Yes, of course, the Nativity, it all started with the voice of God speaking through the angel Gabriel. The first move belonged to God. The angel speaking to Zechariah. The angel speaking to Mary. The angel speaking to Joseph. Yes, God and the angels and Zechariah and Elizabeth and Mary and Joseph. That’s where it all starts. Somewhere along the way, just before the child was born, someone saw the exhausted woman great with child, a frantic father to be, someone saw two wanderers from another place in crisis, two strangers desperately in need of help, someone saw them, and whether Joseph knocked, or Joseph asked, or Mary just sighed loud enough for someone to hear, someone said, “here, let me help you”
For the prophet Isaiah, preparing the way for the Lord was an earth shaking, world turning upside down, kingdom coming kind of blast. “Make straight in the desert a highway for our God. Every valley shall be lifted up and every mountain and hill made low, the uneven ground shall become level and the rough places plain. Then the glory of the Lord shall be revealed.” (Isaiah 40:4-5) For John the Baptist, preparing the way of the Lord came by baptism, confession, repentance. “Bear fruit worthy of repentance” (Matthew 3:8) John proclaimed. But when it came to the Mary, Joseph, and the Child Jesus, preparing the way of the Lord came with someone showing compassion, someone who remembered the prophet Micah: “love kindness” , someone foreshadowing what Jesus said after telling the parable of the Good Samaritan: “Go and do likewise”, someone who said, “oh my, my, my, you need some rest. Come with me”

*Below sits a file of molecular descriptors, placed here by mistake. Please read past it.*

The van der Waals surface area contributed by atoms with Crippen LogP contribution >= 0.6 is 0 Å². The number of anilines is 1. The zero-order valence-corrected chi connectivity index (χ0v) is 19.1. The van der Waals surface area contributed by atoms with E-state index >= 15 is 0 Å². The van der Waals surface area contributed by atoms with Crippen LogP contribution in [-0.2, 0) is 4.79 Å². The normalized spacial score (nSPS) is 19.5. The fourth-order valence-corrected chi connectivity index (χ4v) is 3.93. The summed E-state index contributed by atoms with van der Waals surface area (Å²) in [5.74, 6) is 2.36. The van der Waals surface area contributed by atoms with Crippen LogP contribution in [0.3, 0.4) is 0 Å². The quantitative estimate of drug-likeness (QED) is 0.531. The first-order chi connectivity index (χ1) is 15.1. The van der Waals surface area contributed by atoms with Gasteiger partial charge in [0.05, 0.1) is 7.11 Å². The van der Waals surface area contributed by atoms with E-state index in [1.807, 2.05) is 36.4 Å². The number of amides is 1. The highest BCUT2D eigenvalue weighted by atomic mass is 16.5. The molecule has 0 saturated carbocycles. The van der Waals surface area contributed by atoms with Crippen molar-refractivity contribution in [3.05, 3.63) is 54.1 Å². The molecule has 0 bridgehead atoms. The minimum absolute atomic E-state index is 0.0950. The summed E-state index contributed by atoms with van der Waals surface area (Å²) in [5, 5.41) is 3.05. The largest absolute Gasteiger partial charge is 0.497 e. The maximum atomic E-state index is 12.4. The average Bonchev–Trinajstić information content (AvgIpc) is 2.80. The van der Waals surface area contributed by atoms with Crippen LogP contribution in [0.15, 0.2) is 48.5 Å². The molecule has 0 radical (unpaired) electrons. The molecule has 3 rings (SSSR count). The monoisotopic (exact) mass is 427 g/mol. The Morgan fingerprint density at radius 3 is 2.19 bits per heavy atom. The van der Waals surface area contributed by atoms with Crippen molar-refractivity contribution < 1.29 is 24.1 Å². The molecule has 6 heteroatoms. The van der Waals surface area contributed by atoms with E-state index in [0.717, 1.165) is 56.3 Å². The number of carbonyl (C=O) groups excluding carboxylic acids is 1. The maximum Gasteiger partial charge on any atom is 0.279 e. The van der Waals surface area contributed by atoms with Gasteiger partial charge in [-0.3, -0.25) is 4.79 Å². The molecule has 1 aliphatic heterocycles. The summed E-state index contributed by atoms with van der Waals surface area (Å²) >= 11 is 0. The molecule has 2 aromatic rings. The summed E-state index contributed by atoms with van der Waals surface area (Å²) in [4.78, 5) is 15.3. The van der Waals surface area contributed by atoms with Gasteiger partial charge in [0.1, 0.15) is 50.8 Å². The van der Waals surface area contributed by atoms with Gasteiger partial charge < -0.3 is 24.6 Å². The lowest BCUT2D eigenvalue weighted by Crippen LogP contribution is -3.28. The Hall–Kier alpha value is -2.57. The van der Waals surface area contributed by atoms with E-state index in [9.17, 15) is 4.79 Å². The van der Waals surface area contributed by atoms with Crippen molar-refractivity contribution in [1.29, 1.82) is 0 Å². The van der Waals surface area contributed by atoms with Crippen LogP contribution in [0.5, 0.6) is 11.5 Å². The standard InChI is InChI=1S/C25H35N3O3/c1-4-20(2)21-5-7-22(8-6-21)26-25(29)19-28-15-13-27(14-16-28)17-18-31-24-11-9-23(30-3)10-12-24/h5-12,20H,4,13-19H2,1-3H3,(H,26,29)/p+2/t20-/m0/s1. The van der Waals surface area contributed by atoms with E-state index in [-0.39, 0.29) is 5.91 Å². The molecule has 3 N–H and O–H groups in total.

A silent, unseen act of hospitality, a simple act of kindness, an anonymous gesture of mercy. It doesn’t have to be all that complicated does it. For heaven’s sake, there is enough complication and complexity and challenge and just really hard stuff when it comes to your life and mine these days. Too many things near and far, too much in the world and too much close to home, such a cacophony of noise to fill your head and a swirl of life to knot your stomach. So this morning, with the innkeeper, comes the gift of simplicity. Receiving the Christ Child in your heart, in your life, in the world, it begins with kindness, mercy, and compassion. Maybe that’s why the role of the Innkeeper started. So that when it comes to the Nativity of Jesus in the world, everyone of us could have a part to play.
How about a hand for the inn keeper? How about a word for the inn keeper? Yes, the inn keeper is no where to be found in scripture. Yes, the inn keeper is hard to find in the most famous and classic artistic renderings of the Nativity. But someone had to have said, someone must of said to Mary, and Joseph, and the child to be named Jesus, someone said “please, stay here”. Someone said, “you can rest here”. Someone said, “I can help you”. Someone look upon that holy family and having no idea who they were, where they were from, or what would happen, someone showed them mercy. Someone beyond that holy family. It was humankind’s first response to God’s wondrous gift of love made known in the Baby Jesus.
Whoever it was, we should never forget that it all started, the Nativity all started with the smallest act of kindness. Pray that we never forget what she did, what he did, what they did.
Come Lord Jesus. Quickly come.
And as for us, as for you and me. Let’s be Innkeepers. Innkeepers one and all!
*This sermon references Nativity 1403 by Konrad von Soest. An image of this work can be found here.